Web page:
Destination: Sequoia National Forest, California

Covering 1.1 million acres of terrain across three counties in Southern California, the Sequoia National Forest is a diverse and beautiful landscape with opportunities for overland travel and human-powered outdoor recreation. Located in the heart of the Eastern Sierras, it encompasses both King’s Canyon and Sequoia National Parks, Giant Sequoia National Monument, Golden Trout Wilderness, Monarch Wilderness, Jennie Lake Wilderness, Boyden Cavern, the Trail of 100 Giants, and a handful of old-growth Sequoia groves. From the USDA Forest Service website:

The Forest offers 52 developed campgrounds, hiking on more than 1,147 miles of trails including 47 miles of the [Pacific Crest Trail], over 314,448 acres of wilderness, 222 miles of Wild and Scenic Rivers, 2,617 rivers and streams, world-class whitewater rapids, 158 ponds and lakes, boating, fishing, biking, horseback riding and more.

Things to do in the Sequoia National Forest

King’s Canyon National Park – One of the most unassuming and spectacular National Parks in the Western United States is Kings Canyon and it is located in the Sequoia National Forest. This dramatic landscape of cascading waterfalls, glacial-carved valleys, and soaring white granite peaks is a worthwhile destination on its own. King’s offers recreation opportunities including day hikes, rock climbing, backpacking, fly fishing, and more. Access by car via Fresno, California (Western side of the Eastern Sierras), or hike-in access from a variety of trailheads along the CA-395 corridor (Eastern side of the Eastern Sierras).

Editor’s Note: forest fires during the summer of 2021 have impacted the park significantly. Visit the National Park Service website for more information when planning your visit.

sequoia national forest: kings canyon national park

 

Sequoia National Park – Located just south of Kings Canyon National Park, Sequoia National Park is just as spectacular, yet distinctly different. It is characterized by its namesake, the Giant Sequoia, which happens to be the largest trees in the world by volume). The western side of the park is moister and home to a variety of Sequoia groves with some famous trees, like General Sherman. The eastern portion of the Park becomes distinctly drier, especially as you move south. Mt.Whitney, the highest peak in the lower 48 states is located on the eastern-most border of the park. Access by car via Highway 198 from Visalia, California.

Editor’s Note: forest fires during the summer of 2021 have impacted the park significantly. Visit the National Park Service website for more information when planning your visit.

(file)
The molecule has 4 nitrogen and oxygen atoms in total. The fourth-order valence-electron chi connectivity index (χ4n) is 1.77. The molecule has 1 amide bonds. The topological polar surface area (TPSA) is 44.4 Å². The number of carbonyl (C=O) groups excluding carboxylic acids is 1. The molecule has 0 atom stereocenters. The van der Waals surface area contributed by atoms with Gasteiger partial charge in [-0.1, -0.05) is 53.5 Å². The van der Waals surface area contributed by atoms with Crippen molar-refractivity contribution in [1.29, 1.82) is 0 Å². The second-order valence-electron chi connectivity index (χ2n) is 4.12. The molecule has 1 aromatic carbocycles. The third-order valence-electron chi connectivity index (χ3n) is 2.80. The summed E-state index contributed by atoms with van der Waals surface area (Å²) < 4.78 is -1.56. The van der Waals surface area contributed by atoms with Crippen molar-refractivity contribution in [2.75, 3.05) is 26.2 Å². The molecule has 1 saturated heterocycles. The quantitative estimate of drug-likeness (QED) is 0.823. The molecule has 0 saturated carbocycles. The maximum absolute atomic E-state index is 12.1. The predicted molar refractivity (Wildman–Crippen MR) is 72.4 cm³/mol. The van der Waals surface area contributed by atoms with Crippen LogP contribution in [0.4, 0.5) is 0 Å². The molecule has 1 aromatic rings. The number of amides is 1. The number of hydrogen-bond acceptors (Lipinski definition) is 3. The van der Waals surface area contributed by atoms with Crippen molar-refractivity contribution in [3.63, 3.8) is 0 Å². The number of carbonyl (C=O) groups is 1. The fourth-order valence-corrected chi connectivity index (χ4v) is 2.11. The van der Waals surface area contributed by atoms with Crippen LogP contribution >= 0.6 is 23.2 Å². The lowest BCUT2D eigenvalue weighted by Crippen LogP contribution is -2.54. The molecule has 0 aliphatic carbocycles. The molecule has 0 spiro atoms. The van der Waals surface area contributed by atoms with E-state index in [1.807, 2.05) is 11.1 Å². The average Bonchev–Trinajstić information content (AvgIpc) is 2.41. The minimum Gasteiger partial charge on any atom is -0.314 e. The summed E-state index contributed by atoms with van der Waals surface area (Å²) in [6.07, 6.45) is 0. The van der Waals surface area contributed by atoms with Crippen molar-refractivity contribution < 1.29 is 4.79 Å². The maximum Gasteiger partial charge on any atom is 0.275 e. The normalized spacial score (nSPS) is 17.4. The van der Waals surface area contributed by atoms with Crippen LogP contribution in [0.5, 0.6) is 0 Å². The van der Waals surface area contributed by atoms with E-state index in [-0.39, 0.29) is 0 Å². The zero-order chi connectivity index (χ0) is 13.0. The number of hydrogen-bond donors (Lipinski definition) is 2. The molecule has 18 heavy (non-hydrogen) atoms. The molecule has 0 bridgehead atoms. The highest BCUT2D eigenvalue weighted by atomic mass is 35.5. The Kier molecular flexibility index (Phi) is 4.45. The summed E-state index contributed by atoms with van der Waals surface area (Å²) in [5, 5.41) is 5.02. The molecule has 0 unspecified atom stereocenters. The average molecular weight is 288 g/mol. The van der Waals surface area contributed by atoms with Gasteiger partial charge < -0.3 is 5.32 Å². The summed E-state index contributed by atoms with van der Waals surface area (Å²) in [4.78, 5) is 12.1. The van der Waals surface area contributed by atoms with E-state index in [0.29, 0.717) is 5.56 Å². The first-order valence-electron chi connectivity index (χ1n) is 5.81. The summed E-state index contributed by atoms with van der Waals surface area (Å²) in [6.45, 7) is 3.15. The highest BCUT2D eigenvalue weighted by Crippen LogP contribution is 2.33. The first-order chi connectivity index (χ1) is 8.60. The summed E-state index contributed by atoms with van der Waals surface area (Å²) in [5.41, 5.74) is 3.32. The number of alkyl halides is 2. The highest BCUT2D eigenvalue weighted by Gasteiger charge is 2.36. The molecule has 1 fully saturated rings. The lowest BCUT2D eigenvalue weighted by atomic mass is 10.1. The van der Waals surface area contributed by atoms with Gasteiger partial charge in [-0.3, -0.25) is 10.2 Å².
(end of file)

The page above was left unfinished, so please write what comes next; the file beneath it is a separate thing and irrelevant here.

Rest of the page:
Sequoia National Forest: Sequoia National Park

 

Giant Sequoia National Monument – The Giant Sequoia National Monument is a 328,315-acre area that was established in the year 2000. It is actually comprised of two separate sections: a northern and southern portion which contain 33 distinct groves of these massive trees. Access by car via Highway 190 from Porterville, California, or via Highway 198 from Visalia, California.

 

Golden Trout Wilderness – Located across two National Forests, the Inyo and the Sequoia, the 300,000-acre Golden Trout Wilderness is named after California’s State fish, the Golden Trout. This native fish can only be found in roughly 10 miles of rivers in this region, so if you choose to bring a fishing rod, make sure to adhere to local regulations which require the use of artificial lures (or flies) with barbless hooks. While fishing is one of the main reasons to visit this beautiful area, there are many recreation opportunities as well including:

    • Horseback riding
    • Backpacking
    • Hiking

Access from the east side of the Eastern Sierras is via highway 395, near Lone Pine, or access via the west side of the Eastern Sierras via 190 near Giant Sequoia National Monument.

Photo: DaveWiz84, CC Share Alike 4.0

 

Trail of 100 Giants – Technically part of the Giant Sequoia National Monument (mentioned above), the Trail of 100 Giants is a unique destination where you can walk amongst some of the biggest trees in the world. This particular destination offers drive-up access with easy hiking on mostly flat walking paths that almost anyone can enjoy. Access by car via Highway 190 from Porterville, California, or via M50 from California Hot Springs, California.

 

California 395 Corridor – Located on the east side of the Sequoia National Forest is California’s 395 corridor which offers access to alpine lakes, natural hotsprings, and bristlecone pine groves. For more information, check out this California 395 corridor article.

 

Sequoia National Forest Link & Resources

Matt is a paragliding pilot and adventure seeker living full-time in a 25-foot Airstream travel trailer pulled by a Ram 2500. His love of the outdoors has driven him to explore remote destinations across North and South America in search of the most aesthetic peaks and beautiful flying sites. IG: @m.b.swartz